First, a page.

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Date / Time: Wednesday, June 27, 2012, 02:00 p.m. New York
Each new generation of products is far more sophisticated than the previous generation, and the escalating use of software-driven electronics is only compounding the complexity. This, coupled with the increasing weight of regulatory and compliance requirements, demands big-picture, systems-level thinking across the product lifecycle.
Leading-edge companies are now getting serious about systems engineering concepts, embracing tools and approaches to create a systems-level view of the product that ensures that all mechanical, electrical, controls, and software designs are kept in sync. Mark Sampson, product manager, Requirements and Systems Engineering, at Siemens PLM Software, joins Design News CAD Editor Beth Stackpole in this radio program to explore how an integrated systems engineering approach puts the big picture into focus and helps manage complex interactions between many interacting subsystems.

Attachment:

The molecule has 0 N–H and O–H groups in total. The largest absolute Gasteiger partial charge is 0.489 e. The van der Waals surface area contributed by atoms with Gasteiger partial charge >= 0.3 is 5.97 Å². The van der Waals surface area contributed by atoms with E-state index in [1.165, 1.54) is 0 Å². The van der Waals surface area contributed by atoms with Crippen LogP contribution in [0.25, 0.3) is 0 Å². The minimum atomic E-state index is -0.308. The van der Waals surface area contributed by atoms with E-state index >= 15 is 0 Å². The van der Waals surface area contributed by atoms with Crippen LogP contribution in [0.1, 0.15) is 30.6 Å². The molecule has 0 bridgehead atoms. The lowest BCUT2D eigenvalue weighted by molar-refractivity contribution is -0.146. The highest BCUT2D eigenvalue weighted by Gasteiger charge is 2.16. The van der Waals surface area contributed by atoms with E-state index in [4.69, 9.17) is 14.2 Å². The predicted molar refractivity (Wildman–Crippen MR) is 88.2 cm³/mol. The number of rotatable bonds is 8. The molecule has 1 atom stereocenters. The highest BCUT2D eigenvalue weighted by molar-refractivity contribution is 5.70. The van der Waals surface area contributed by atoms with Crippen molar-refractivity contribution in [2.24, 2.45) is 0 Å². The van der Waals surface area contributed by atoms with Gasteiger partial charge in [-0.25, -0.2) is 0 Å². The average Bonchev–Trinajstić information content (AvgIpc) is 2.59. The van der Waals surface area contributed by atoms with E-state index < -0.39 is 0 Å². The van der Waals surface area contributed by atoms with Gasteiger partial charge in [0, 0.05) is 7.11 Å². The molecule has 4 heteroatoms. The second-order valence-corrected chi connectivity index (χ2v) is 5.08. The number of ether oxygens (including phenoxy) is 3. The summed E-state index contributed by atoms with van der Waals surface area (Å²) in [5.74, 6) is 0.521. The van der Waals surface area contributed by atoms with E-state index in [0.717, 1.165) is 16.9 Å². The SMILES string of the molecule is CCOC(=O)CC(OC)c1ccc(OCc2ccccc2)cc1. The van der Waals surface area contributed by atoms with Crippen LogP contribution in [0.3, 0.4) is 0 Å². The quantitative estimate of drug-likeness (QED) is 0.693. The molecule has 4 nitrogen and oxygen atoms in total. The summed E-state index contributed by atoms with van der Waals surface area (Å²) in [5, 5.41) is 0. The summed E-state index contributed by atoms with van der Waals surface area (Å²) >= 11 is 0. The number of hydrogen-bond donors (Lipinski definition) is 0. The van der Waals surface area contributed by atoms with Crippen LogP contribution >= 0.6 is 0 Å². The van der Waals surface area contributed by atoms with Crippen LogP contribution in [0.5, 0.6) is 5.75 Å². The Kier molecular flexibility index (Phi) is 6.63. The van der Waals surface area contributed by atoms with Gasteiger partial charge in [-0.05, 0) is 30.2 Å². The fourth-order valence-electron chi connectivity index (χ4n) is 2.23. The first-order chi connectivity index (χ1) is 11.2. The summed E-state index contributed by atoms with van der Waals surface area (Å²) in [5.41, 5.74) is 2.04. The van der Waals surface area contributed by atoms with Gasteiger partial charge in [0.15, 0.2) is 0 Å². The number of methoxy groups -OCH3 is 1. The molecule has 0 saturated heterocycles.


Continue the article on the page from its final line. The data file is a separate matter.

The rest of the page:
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Former DARPA official and Google executive Dr. Kaigham Gabriel believes sensor companies think too much like suppliers and need to bring their products closer to the consumer.
One way to keep a Formula One racing team moving at breakneck speed in the pit and at the test facility is to bring CAD drawings of the racing vehicleís parts down to the test facility and even out to the track.
Most of us would just as soon step on a cockroach rather than study it, but thatís just what researchers at UC Berkeley did in the pursuit of building small, nimble robots suitable for disaster-recovery and search-and-rescue missions.
Engineers at Festo were inspired by how a caterpillar builds its cocoon when designing its new 3D Cocooner printer.
Design engineers need to prepare for a future in which their electronic products will use not just one or two, but possibly many user interfaces that involve touch, vision, gestures, and even eye movements.
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